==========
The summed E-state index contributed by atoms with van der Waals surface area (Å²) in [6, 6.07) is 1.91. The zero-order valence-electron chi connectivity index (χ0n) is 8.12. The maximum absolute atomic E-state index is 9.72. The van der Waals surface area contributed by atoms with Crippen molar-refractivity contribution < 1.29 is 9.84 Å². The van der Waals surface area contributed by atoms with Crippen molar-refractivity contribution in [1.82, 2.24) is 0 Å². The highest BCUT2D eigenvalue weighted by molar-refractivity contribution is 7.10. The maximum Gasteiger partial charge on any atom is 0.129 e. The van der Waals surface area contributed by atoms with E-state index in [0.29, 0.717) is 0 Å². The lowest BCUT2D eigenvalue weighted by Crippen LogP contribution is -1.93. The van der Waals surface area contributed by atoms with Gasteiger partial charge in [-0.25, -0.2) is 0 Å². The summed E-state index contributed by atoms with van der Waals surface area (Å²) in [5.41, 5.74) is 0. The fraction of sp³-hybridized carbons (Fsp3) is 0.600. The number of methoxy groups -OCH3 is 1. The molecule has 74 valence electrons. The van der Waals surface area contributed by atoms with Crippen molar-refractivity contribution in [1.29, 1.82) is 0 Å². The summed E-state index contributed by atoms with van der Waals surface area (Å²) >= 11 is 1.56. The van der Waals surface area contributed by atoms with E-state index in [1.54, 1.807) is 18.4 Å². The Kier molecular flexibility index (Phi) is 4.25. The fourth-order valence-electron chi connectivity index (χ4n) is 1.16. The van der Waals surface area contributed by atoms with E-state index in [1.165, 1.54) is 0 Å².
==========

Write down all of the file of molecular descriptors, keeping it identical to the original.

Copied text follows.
The summed E-state index contributed by atoms with van der Waals surface area (Å²) in [6, 6.07) is 1.91. The zero-order valence-electron chi connectivity index (χ0n) is 8.12. The maximum absolute atomic E-state index is 9.72. The van der Waals surface area contributed by atoms with Crippen molar-refractivity contribution < 1.29 is 9.84 Å². The van der Waals surface area contributed by atoms with Crippen molar-refractivity contribution in [1.82, 2.24) is 0 Å². The highest BCUT2D eigenvalue weighted by molar-refractivity contribution is 7.10. The maximum Gasteiger partial charge on any atom is 0.129 e. The van der Waals surface area contributed by atoms with E-state index in [0.29, 0.717) is 0 Å². The lowest BCUT2D eigenvalue weighted by Crippen LogP contribution is -1.93. The van der Waals surface area contributed by atoms with Gasteiger partial charge in [-0.25, -0.2) is 0 Å². The summed E-state index contributed by atoms with van der Waals surface area (Å²) in [5.41, 5.74) is 0. The fraction of sp³-hybridized carbons (Fsp3) is 0.600. The number of methoxy groups -OCH3 is 1. The molecule has 74 valence electrons. The van der Waals surface area contributed by atoms with Crippen molar-refractivity contribution in [1.29, 1.82) is 0 Å². The summed E-state index contributed by atoms with van der Waals surface area (Å²) >= 11 is 1.56. The van der Waals surface area contributed by atoms with E-state index in [1.54, 1.807) is 18.4 Å². The Kier molecular flexibility index (Phi) is 4.25. The fourth-order valence-electron chi connectivity index (χ4n) is 1.16. The van der Waals surface area contributed by atoms with E-state index in [1.165, 1.54) is 0 Å².